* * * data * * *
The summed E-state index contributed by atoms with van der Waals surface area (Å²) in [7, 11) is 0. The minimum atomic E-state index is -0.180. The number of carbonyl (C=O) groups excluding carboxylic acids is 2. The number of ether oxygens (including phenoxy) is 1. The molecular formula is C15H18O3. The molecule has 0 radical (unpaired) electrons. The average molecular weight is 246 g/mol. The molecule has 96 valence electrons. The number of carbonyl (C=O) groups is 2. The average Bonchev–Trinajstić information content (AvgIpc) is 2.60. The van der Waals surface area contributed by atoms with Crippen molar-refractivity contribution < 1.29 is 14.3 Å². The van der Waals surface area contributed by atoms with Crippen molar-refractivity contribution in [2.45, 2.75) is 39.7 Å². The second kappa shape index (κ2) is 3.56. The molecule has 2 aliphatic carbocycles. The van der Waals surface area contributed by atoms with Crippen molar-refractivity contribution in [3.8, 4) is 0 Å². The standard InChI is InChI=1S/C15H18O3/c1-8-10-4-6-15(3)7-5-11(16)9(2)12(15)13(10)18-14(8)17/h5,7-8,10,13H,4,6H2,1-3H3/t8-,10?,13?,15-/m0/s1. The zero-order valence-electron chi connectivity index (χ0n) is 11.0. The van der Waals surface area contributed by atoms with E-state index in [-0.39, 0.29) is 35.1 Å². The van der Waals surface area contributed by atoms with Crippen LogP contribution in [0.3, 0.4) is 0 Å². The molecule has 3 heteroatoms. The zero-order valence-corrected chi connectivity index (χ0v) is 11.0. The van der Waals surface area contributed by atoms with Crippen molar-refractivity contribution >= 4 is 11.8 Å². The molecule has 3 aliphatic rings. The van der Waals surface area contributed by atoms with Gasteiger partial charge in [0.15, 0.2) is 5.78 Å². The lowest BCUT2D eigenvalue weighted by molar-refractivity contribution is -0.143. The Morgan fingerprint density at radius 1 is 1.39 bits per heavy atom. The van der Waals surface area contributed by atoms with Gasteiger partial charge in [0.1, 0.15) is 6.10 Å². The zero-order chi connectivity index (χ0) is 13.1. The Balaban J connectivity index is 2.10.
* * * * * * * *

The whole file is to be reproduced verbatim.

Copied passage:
The summed E-state index contributed by atoms with van der Waals surface area (Å²) in [7, 11) is 0. The minimum atomic E-state index is -0.180. The number of carbonyl (C=O) groups excluding carboxylic acids is 2. The number of ether oxygens (including phenoxy) is 1. The molecular formula is C15H18O3. The molecule has 0 radical (unpaired) electrons. The average molecular weight is 246 g/mol. The molecule has 96 valence electrons. The number of carbonyl (C=O) groups is 2. The average Bonchev–Trinajstić information content (AvgIpc) is 2.60. The van der Waals surface area contributed by atoms with Crippen molar-refractivity contribution < 1.29 is 14.3 Å². The van der Waals surface area contributed by atoms with Crippen molar-refractivity contribution in [2.45, 2.75) is 39.7 Å². The second kappa shape index (κ2) is 3.56. The molecule has 2 aliphatic carbocycles. The van der Waals surface area contributed by atoms with Crippen molar-refractivity contribution in [3.8, 4) is 0 Å². The standard InChI is InChI=1S/C15H18O3/c1-8-10-4-6-15(3)7-5-11(16)9(2)12(15)13(10)18-14(8)17/h5,7-8,10,13H,4,6H2,1-3H3/t8-,10?,13?,15-/m0/s1. The zero-order valence-electron chi connectivity index (χ0n) is 11.0. The van der Waals surface area contributed by atoms with E-state index in [-0.39, 0.29) is 35.1 Å². The van der Waals surface area contributed by atoms with Crippen LogP contribution in [0.3, 0.4) is 0 Å². The molecule has 3 heteroatoms. The zero-order valence-corrected chi connectivity index (χ0v) is 11.0. The van der Waals surface area contributed by atoms with Crippen molar-refractivity contribution >= 4 is 11.8 Å². The molecule has 3 aliphatic rings. The van der Waals surface area contributed by atoms with Gasteiger partial charge in [0.15, 0.2) is 5.78 Å². The lowest BCUT2D eigenvalue weighted by molar-refractivity contribution is -0.143. The Morgan fingerprint density at radius 1 is 1.39 bits per heavy atom. The van der Waals surface area contributed by atoms with Gasteiger partial charge in [0.1, 0.15) is 6.10 Å². The zero-order chi connectivity index (χ0) is 13.1. The Balaban J connectivity index is 2.10.